The Canadian economy is chugging along, even as uncertainties build up around the outlook. Strong economic activity in the U.S., coupled with potential for upside surprises to consensus, is likely to sustain a roughly 2.0% pace of growth in the Canadian economy.
One of the three key themes of our Q4 Global Investment Outlook – a widening range of potential growth outcomes – is also relevant for Canada. Alarming headlines related to the renegotiation of the North American Free Trade Agreement (NAFTA) are in the rear view mirror, but global trade tensions are here to stay. And several longer-run domestic economic concerns complicate the outlook. Battles over interprovincial pipeline access have forced Canadian crude oil to trade at a substantial discount to international benchmarks, Canadian households remain highly indebted at a time of rising interest rates and a cooling housing market, and a mix of slowing economic activity and U.S. tariffs on industrial metals has weighed on non-energy commodities. These factors all argue for a greater focus on portfolio resilience, the third key theme of our Outlook.
Canadian monetary policy remains accommodative, with room for rates to move higher. The economy is operating above potential, businesses report capacity constraints across a range of industries and headline inflation is running above target. Given this, we expect the Bank of Canada (BoC) to raise interest rates for the third time this year in October. This echoes the second of our key Outlook themes – tightening financial conditions. Barring a complete breakdown in trade negotiations, we expect the BoC to maintain its approach of gradually moving towards the neutral rate into next year.
The Fed is poised to lift rates by more than the BoC over the next several quarters, but this is likely already reflected in foreign exchange markets (see chart below). The Canadian dollar may find support as long as oil prices remain firm and NAFTA negotiations reach a successful conclusion. But our view is that the loonie will likely remain in the range where it has traded for much of the past year.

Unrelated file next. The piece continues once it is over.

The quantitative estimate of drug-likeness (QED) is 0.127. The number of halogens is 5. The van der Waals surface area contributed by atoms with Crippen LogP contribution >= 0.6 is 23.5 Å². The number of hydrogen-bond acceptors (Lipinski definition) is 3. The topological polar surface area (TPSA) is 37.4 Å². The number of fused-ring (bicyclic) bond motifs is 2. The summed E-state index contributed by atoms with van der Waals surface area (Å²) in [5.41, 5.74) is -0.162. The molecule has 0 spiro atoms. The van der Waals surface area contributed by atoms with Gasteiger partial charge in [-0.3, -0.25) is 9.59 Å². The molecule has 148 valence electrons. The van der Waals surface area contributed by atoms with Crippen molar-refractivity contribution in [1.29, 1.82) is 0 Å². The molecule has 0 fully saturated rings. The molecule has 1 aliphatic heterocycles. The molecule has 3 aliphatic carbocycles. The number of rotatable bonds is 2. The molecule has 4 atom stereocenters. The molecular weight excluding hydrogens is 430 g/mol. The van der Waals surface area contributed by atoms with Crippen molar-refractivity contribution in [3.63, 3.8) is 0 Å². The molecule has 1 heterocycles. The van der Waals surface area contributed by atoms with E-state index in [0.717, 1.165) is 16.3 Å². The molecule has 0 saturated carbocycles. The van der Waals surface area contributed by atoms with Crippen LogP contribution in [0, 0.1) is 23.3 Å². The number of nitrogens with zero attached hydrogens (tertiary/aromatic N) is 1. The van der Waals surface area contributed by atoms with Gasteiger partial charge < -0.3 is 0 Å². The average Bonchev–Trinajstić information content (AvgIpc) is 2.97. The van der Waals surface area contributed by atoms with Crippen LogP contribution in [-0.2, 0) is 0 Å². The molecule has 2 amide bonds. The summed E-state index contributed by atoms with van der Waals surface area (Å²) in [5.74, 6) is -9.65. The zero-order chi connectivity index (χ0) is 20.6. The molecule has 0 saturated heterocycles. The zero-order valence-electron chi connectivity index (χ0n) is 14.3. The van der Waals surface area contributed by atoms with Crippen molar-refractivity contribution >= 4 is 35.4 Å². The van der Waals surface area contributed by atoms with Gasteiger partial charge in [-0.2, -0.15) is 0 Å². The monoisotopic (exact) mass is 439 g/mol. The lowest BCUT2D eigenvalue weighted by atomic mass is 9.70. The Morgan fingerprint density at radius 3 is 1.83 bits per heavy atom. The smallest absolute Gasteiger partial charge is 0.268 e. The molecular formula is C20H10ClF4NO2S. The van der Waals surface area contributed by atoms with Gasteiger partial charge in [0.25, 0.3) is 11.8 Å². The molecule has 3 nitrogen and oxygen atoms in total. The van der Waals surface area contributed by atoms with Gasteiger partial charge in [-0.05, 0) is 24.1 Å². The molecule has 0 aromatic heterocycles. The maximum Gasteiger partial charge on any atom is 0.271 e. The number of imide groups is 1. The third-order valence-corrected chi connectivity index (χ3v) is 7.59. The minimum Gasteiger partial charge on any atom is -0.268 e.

Within fixed income, short-term real yields are positive after having languished in negative territory during much of the post-crisis period of accommodative monetary policy. Given this, we prefer the front end of the Canadian interest rate curve on a risk-adjusted basis. The flat shape of the yield curve and stable economic outlook make longer maturities relatively unattractive, except for those looking to explicitly hedge long-term liabilities. As a result of the recent indiscriminate repricing across emerging markets (EM) – examined in detail in this Global Investment Outlook – we see opportunities in selected EM debt as well as in higher quality investment grade corporate bonds.
Canadian stocks have endured many headwinds during 2018 and valuations currently reflect considerable bad news. Any good news on the trade front is likely to prompt a relief rally. We find that on a price-to-book and forward price-to-earnings basis, Canadian stocks are at one of the cheapest levels versus the U.S. in the past 30 years. Low relative price-to-book ratio often coincide with poor relative earnings prospects. Yet whenever relative forward P/Es fall to these levels, Canadian stocks have tended to outperform the U.S. over the subsequent twelve months (see chart below).
At this stage of the profit cycle, Canadian equities offer more limited earnings growth relative to the U.S. This is partly due to the smaller weight of the tech sector – where earnings growth has been strong – in the Canadian stock market. Other reasons include the U.S. corporate tax cuts and widening discounts for Canadian crude oil. Much of the negativity is already reflected in the price. We wouldn’t rule out a brief period of outperformance to end the year, but any recovery in Canadian equities is unlikely to persist until the fundamentals and earnings outlook improves. Overall, we retain our preference for U.S. and emerging market equities.